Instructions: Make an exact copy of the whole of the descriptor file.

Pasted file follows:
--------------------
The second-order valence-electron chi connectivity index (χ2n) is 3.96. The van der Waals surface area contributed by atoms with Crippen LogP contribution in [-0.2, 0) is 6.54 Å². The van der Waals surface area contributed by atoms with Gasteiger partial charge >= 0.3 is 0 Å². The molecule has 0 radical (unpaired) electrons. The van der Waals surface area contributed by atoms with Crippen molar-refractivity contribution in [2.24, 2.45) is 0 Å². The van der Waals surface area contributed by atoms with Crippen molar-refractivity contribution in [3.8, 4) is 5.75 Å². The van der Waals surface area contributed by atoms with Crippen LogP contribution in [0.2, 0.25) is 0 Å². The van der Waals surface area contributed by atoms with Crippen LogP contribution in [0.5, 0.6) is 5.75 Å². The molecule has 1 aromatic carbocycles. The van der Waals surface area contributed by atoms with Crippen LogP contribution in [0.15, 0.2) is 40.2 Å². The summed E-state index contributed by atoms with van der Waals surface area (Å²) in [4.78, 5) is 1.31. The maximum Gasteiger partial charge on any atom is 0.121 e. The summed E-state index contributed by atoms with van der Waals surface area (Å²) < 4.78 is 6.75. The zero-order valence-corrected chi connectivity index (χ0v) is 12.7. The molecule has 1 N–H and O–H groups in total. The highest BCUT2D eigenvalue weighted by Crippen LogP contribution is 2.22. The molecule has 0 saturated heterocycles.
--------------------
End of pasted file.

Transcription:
The second-order valence-electron chi connectivity index (χ2n) is 3.96. The van der Waals surface area contributed by atoms with Crippen LogP contribution in [-0.2, 0) is 6.54 Å². The van der Waals surface area contributed by atoms with Gasteiger partial charge >= 0.3 is 0 Å². The molecule has 0 radical (unpaired) electrons. The van der Waals surface area contributed by atoms with Crippen molar-refractivity contribution in [2.24, 2.45) is 0 Å². The van der Waals surface area contributed by atoms with Crippen molar-refractivity contribution in [3.8, 4) is 5.75 Å². The van der Waals surface area contributed by atoms with Crippen LogP contribution in [0.2, 0.25) is 0 Å². The van der Waals surface area contributed by atoms with Crippen LogP contribution in [0.5, 0.6) is 5.75 Å². The molecule has 1 aromatic carbocycles. The van der Waals surface area contributed by atoms with Crippen LogP contribution in [0.15, 0.2) is 40.2 Å². The summed E-state index contributed by atoms with van der Waals surface area (Å²) in [4.78, 5) is 1.31. The maximum Gasteiger partial charge on any atom is 0.121 e. The summed E-state index contributed by atoms with van der Waals surface area (Å²) < 4.78 is 6.75. The zero-order valence-corrected chi connectivity index (χ0v) is 12.7. The molecule has 1 N–H and O–H groups in total. The highest BCUT2D eigenvalue weighted by Crippen LogP contribution is 2.22. The molecule has 0 saturated heterocycles.